The Marine Corps on Dec. 16 successfully tested its Medium Range Intercept Capability (MRIC) prototype during a live fire demonstration at White Sands Missile Range in Mexico. 

The MRIC concept involves integrating the Marine Corps’ current Ground/Air Task Oriented Radar (G/ATOR) and Common Aviation Command and Control System with Israel’s Iron Dome mini-Battle Management Control components and Tamir interceptor missile.

Northrop Grumman’s AN/TPS-80 Ground/Air Task-Oriented Radar (G/ATOR)

“The MRIC is a missile system which detects, tracks, identifies and defeats enemy cruise missiles threats and other manned and other unmanned aerial threats,” Don Kelley, the MRIC program manager, said in a statement. “It is planned to provide ground based air defense for permanently fixed and operationally semi-fixed sites.”

The program was “developed as part of a mid-tier acquisition rapid prototyping effort,” according to the Marine Corps, which noted an initial demonstration was conducted in August 2019 to inform further prototype development.

Additional testing is planned through fiscal year 2022, the Marine Corp said, with each demonstration to be “carried out against relevant and increasingly more challenging cruise missile profiles.”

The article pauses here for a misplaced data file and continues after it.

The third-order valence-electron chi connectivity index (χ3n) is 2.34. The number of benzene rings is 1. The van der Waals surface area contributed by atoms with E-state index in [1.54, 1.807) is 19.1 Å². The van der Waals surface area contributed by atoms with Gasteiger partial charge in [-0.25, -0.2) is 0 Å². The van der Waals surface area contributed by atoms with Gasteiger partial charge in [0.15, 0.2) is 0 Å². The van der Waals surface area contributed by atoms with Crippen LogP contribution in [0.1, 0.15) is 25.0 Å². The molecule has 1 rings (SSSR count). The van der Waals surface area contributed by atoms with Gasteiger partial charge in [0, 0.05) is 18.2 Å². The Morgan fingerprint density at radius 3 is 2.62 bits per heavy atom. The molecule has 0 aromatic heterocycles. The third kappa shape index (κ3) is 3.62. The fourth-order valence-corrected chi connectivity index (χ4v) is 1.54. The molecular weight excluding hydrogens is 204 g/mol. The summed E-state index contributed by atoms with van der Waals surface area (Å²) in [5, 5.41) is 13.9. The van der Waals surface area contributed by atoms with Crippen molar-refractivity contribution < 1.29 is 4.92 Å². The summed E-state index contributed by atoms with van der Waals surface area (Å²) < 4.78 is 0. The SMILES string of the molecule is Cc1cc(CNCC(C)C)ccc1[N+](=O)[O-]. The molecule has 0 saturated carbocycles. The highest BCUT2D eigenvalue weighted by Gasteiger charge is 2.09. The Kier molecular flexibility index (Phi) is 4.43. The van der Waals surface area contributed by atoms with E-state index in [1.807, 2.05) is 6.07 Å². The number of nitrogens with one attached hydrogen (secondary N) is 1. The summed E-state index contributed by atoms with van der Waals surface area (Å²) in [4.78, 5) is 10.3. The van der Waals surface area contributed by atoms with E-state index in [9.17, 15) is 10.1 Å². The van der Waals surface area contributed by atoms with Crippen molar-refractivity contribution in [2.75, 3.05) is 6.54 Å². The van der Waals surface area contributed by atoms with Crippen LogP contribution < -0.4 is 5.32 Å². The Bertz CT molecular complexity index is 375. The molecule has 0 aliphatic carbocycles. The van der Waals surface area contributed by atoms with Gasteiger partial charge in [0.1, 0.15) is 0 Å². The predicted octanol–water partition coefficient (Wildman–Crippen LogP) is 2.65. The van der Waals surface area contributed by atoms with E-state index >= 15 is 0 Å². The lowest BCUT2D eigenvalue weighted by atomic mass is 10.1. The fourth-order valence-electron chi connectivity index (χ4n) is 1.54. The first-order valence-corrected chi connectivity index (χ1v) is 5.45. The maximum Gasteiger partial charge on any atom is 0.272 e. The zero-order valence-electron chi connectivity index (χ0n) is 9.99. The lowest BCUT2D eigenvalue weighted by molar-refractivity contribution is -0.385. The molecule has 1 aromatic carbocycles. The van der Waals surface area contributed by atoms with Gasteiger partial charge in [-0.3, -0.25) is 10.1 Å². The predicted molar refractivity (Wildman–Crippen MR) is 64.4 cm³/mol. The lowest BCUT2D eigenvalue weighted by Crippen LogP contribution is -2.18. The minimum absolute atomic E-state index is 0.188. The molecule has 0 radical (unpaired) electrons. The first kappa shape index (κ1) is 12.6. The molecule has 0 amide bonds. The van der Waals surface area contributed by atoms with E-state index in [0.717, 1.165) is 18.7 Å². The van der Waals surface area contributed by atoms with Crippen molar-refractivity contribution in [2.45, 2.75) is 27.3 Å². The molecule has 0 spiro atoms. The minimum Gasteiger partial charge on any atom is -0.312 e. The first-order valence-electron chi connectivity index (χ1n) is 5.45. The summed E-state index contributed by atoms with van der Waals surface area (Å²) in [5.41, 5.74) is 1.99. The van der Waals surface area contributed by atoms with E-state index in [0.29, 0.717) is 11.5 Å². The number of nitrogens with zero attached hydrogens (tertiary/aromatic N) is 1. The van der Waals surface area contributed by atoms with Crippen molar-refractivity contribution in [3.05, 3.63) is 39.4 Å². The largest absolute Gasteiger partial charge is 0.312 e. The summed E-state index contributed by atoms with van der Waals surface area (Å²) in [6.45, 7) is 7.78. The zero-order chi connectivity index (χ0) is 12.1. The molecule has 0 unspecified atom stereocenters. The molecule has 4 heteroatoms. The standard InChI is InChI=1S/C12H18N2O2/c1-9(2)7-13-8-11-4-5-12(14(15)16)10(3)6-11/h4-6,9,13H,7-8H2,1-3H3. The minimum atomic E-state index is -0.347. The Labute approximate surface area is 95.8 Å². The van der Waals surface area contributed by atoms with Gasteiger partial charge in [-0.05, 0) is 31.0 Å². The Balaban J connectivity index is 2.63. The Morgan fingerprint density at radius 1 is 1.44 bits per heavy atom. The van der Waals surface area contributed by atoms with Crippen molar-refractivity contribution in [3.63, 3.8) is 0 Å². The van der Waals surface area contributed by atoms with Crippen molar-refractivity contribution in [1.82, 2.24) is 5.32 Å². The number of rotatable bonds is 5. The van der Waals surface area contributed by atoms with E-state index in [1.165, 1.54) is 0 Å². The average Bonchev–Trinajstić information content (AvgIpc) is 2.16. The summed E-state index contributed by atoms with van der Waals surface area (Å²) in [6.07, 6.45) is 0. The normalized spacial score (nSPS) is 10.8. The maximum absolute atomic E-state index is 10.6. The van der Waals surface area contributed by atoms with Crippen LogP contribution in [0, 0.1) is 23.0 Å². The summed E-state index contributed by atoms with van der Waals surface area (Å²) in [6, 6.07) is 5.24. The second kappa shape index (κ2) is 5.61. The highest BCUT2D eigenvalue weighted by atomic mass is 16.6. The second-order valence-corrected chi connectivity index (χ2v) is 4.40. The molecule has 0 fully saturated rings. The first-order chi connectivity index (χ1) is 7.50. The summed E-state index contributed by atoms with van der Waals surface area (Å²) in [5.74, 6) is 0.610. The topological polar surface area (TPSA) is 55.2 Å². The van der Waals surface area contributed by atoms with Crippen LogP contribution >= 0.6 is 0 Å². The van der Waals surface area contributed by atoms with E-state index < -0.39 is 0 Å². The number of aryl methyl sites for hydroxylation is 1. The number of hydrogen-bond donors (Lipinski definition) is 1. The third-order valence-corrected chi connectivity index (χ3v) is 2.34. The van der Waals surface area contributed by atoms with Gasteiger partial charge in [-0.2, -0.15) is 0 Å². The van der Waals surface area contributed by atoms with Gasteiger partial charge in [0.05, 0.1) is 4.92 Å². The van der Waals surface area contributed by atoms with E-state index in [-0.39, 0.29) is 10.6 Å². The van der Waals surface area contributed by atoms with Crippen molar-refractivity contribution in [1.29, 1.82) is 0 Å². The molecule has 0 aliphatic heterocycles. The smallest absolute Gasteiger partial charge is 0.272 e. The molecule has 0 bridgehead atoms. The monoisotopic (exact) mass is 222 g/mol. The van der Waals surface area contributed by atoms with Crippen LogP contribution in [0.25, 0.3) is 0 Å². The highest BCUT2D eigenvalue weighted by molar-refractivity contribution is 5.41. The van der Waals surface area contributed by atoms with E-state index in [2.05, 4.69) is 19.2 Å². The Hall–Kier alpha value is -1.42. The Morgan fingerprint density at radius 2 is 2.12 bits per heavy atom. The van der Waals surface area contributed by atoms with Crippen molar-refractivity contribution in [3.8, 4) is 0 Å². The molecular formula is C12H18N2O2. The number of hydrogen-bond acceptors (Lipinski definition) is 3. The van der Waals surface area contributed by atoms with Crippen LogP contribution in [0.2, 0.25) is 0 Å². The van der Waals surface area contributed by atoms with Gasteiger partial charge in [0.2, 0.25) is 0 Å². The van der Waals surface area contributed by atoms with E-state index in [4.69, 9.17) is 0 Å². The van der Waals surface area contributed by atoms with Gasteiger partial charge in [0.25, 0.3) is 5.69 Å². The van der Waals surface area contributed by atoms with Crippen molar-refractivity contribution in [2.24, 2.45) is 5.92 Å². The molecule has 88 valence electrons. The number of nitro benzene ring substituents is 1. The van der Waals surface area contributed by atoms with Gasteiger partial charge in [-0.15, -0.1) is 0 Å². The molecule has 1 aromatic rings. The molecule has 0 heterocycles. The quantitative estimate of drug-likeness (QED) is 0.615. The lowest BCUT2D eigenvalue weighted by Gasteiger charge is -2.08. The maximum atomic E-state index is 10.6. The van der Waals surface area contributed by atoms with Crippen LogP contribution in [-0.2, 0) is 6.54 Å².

“This test series will stress the system and define the system’s proficiency and potential,” the Marine Corps wrote. “Pending results, the Marine Corps will decide whether to potentially certify the prototype for deployment and/or establish an MRIC program of record.”

Northrop Grumman [NOC], which builds G/ATOR, announced in September it had delivered the 15th radar to the Marine Corps, officially completing the program’s low-rate initial production phase (Defense Daily, Sept. 3). 

The Marine Corps in February placed its Lot 3 full-rate production order for G/ATOR, awarding Northrop Grumman $237 million for eight more radars, bringing the total production value up to $686 million.

In October, the Army announced it was sending one of its two Iron Dome air and missile defense batteries to Andersen Air Force Base in Guam for experimental testing (Defense Daily, Oct. 8).